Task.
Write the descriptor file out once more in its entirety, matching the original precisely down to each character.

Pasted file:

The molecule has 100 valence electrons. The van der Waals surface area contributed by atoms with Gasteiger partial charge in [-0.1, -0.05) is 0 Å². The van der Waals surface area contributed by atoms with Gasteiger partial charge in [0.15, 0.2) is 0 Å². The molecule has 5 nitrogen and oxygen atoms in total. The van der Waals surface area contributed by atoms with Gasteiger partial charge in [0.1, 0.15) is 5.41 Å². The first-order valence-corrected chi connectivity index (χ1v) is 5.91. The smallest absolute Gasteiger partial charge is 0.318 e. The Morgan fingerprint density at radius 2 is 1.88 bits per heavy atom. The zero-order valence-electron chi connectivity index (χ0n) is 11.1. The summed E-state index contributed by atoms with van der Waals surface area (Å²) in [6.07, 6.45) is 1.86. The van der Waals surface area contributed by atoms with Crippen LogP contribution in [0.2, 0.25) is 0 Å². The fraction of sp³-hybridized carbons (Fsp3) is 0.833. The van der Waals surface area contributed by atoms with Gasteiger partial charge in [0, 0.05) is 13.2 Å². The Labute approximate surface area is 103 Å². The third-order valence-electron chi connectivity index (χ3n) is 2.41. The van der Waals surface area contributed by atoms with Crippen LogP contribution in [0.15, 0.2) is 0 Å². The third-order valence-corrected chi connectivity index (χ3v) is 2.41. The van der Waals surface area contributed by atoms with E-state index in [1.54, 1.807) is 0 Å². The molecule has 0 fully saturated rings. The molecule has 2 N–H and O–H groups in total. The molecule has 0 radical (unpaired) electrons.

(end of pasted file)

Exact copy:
The molecule has 100 valence electrons. The van der Waals surface area contributed by atoms with Gasteiger partial charge in [-0.1, -0.05) is 0 Å². The van der Waals surface area contributed by atoms with Gasteiger partial charge in [0.15, 0.2) is 0 Å². The molecule has 5 nitrogen and oxygen atoms in total. The van der Waals surface area contributed by atoms with Gasteiger partial charge in [0.1, 0.15) is 5.41 Å². The first-order valence-corrected chi connectivity index (χ1v) is 5.91. The smallest absolute Gasteiger partial charge is 0.318 e. The Morgan fingerprint density at radius 2 is 1.88 bits per heavy atom. The zero-order valence-electron chi connectivity index (χ0n) is 11.1. The summed E-state index contributed by atoms with van der Waals surface area (Å²) in [6.07, 6.45) is 1.86. The van der Waals surface area contributed by atoms with Crippen LogP contribution in [0.2, 0.25) is 0 Å². The fraction of sp³-hybridized carbons (Fsp3) is 0.833. The van der Waals surface area contributed by atoms with Gasteiger partial charge in [0, 0.05) is 13.2 Å². The Labute approximate surface area is 103 Å². The third-order valence-electron chi connectivity index (χ3n) is 2.41. The van der Waals surface area contributed by atoms with Crippen LogP contribution in [0.15, 0.2) is 0 Å². The third-order valence-corrected chi connectivity index (χ3v) is 2.41. The van der Waals surface area contributed by atoms with E-state index in [1.54, 1.807) is 0 Å². The molecule has 0 fully saturated rings. The molecule has 2 N–H and O–H groups in total. The molecule has 0 radical (unpaired) electrons.